Once the brackets are attached, screw in your legs.
Note: At this stage it may be useful to number each bracket and leg (just with a pencil) to keep track of which one goes where.
STEP 3 CUT FIRST BRACE TO LENGTH
Decide at approximately what height you’d like your braces to sit (mine are 16cm/6″ from the floor). Flip your stool over, measure down two of the legs and make reference marks at your desired height.
Next, measure between these marks from the approximate center point of each leg – this is the length for your first brace (mine was 24cm/9.5″).
Transfer this measurement to your dowel and cut it to length.
Note: Don’t be too concerned about precision. This isn’t a millimeter perfect kind of project. As long as you don’t cut your brace too short, you can always trim it down later if you find it’s too long.
STEP 4 RASP FIRST BRACE ENDS
In order to slot the brace into the legs the ends need to be whittled down. There are a few different ways you could go about this though I decided to use a rasp. If you’ve never used a rasp before it might seem daunting or difficult though it’s actually pretty quick and easy.
With the dowel secured in a vice (or similar) begin by rasping out a rough square.
Next, round off the corners to create more of a cone shape (sort of like an over-sized pencil). It doesn’t need to be quite this pointed – this is just the shape I ended up with.
You can be as rustic or refined as you like. I wanted a somewhat rough, hand-crafted look so wasn’t too fussy. You can create a smoother, more tapered finish using a finer rasp, some sandpaper and a bit more time and care.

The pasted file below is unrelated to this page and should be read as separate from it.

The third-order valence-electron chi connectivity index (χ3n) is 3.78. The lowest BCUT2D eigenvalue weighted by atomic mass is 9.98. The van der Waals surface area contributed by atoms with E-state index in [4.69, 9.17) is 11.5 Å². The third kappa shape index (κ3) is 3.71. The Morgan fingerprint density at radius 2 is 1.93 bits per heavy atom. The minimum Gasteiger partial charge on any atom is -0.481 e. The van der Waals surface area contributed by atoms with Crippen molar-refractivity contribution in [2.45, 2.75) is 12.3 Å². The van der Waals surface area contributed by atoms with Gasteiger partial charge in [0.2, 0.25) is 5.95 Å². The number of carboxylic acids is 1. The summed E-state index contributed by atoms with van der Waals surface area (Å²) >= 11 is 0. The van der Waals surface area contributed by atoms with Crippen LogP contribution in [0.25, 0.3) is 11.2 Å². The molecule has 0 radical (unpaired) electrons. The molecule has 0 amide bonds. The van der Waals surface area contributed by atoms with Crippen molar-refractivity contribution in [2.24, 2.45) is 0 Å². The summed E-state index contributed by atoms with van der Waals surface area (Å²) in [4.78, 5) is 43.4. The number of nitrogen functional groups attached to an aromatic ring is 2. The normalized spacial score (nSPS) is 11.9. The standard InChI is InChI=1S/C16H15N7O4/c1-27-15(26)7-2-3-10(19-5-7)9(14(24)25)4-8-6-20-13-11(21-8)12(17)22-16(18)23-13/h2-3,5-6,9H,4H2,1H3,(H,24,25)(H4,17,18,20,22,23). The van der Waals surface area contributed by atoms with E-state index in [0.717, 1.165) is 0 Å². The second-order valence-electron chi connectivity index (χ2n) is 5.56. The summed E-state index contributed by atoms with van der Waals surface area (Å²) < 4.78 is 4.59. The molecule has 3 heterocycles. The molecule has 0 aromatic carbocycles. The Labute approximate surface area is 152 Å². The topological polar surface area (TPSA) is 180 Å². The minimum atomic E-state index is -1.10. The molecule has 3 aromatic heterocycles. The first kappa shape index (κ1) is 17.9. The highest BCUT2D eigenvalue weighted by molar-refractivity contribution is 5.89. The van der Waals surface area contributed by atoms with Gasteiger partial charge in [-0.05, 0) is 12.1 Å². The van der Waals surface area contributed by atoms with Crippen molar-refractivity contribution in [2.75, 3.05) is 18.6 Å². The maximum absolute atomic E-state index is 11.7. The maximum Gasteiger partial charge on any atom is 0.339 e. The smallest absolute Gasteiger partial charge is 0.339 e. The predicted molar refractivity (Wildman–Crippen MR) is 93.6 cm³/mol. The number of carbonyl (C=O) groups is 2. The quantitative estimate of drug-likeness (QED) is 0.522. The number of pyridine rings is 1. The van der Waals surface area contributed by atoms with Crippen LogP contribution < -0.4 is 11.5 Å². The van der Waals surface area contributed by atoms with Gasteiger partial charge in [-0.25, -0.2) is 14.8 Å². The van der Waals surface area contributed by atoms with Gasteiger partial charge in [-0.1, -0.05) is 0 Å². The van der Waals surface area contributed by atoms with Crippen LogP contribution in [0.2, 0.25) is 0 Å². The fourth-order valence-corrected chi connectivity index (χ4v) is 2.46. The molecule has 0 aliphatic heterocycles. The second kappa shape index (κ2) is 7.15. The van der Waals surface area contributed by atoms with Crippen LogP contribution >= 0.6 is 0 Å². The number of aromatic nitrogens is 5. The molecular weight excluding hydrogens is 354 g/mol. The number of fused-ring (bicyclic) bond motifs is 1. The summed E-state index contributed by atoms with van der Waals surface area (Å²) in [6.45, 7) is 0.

STEP 5 DRILL HOLES FOR FIRST BRACE
Mark the inside points on your stool legs where the brace will be inserted (ensure the legs are screwed in tightly as this will dictate their final position).
Unscrew the legs and secure in a vice (or similar). Select a spade drill bit a few sizes smaller than your dowel then drill a hole, stopping just before you go right through the leg.
This was the first time I had used a spade bit and it was really easy. Ensure you hold the drill nice and straight and apply steady even pressure. You can stop every now and again to check your progress and feel the underside of the dowel for the tip (this is how I ensured I didn’t drill too far through). Just be careful not to force things as the bit can easily bite into and gauge the timber. Let the tool do the work.
With the holes drilled, check that the brace fits okay.
Again, things don’t need to be perfect. You just need to be able to insert enough of the brace so it can be secured with glue later on. If your holes seem too large you can always use excess glue and fill any gaps. If your holes seem too small you can re-drill them with a larger spade bit or rasp the brace ends further.
Once you’re happy, screw the legs back into the stool and test the brace in position.
There should be enough movement in the legs to splay them as needed to insert the brace (given the screws for the angle brackets haven’t been secured too tightly – as mentioned in Step 2). Don’t worry if things look a little imperfect. Everything will come together – promise!
STEP 6 CUT SECOND BRACE TO LENGTH
With the stool still assembled, determine the position for the second brace. Measure the remaining leg from the floor up (again, 16cm/6″ in my case – as per the height of the first brace) and make a mark.